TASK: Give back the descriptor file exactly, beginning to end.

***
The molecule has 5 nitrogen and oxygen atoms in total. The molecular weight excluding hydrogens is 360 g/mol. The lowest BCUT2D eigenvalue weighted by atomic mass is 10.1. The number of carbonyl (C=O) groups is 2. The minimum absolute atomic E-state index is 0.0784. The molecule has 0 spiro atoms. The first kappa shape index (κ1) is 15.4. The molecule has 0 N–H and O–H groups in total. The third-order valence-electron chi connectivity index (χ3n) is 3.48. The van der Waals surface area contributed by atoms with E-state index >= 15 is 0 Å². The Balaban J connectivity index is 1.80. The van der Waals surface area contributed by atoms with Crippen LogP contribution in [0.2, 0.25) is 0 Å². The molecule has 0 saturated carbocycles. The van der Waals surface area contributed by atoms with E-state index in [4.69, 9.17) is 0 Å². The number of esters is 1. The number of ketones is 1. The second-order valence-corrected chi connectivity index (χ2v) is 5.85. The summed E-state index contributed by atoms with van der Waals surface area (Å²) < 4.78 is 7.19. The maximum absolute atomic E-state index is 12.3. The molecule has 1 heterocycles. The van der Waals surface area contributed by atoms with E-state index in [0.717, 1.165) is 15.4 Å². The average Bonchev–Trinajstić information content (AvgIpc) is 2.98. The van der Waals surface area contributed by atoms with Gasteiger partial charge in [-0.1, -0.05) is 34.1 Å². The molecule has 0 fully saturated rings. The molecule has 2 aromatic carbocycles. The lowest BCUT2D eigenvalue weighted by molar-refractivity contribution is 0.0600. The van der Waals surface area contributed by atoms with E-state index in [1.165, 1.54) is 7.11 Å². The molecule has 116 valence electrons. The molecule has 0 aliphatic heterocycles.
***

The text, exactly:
The molecule has 5 nitrogen and oxygen atoms in total. The molecular weight excluding hydrogens is 360 g/mol. The lowest BCUT2D eigenvalue weighted by atomic mass is 10.1. The number of carbonyl (C=O) groups is 2. The minimum absolute atomic E-state index is 0.0784. The molecule has 0 spiro atoms. The first kappa shape index (κ1) is 15.4. The molecule has 0 N–H and O–H groups in total. The third-order valence-electron chi connectivity index (χ3n) is 3.48. The van der Waals surface area contributed by atoms with E-state index >= 15 is 0 Å². The Balaban J connectivity index is 1.80. The van der Waals surface area contributed by atoms with Crippen LogP contribution in [0.2, 0.25) is 0 Å². The molecule has 0 saturated carbocycles. The van der Waals surface area contributed by atoms with E-state index in [4.69, 9.17) is 0 Å². The number of esters is 1. The number of ketones is 1. The second-order valence-corrected chi connectivity index (χ2v) is 5.85. The summed E-state index contributed by atoms with van der Waals surface area (Å²) < 4.78 is 7.19. The maximum absolute atomic E-state index is 12.3. The molecule has 1 heterocycles. The van der Waals surface area contributed by atoms with E-state index in [0.717, 1.165) is 15.4 Å². The average Bonchev–Trinajstić information content (AvgIpc) is 2.98. The van der Waals surface area contributed by atoms with Gasteiger partial charge in [-0.1, -0.05) is 34.1 Å². The molecule has 0 fully saturated rings. The molecule has 2 aromatic carbocycles. The lowest BCUT2D eigenvalue weighted by molar-refractivity contribution is 0.0600. The van der Waals surface area contributed by atoms with E-state index in [1.165, 1.54) is 7.11 Å². The molecule has 116 valence electrons. The molecule has 0 aliphatic heterocycles.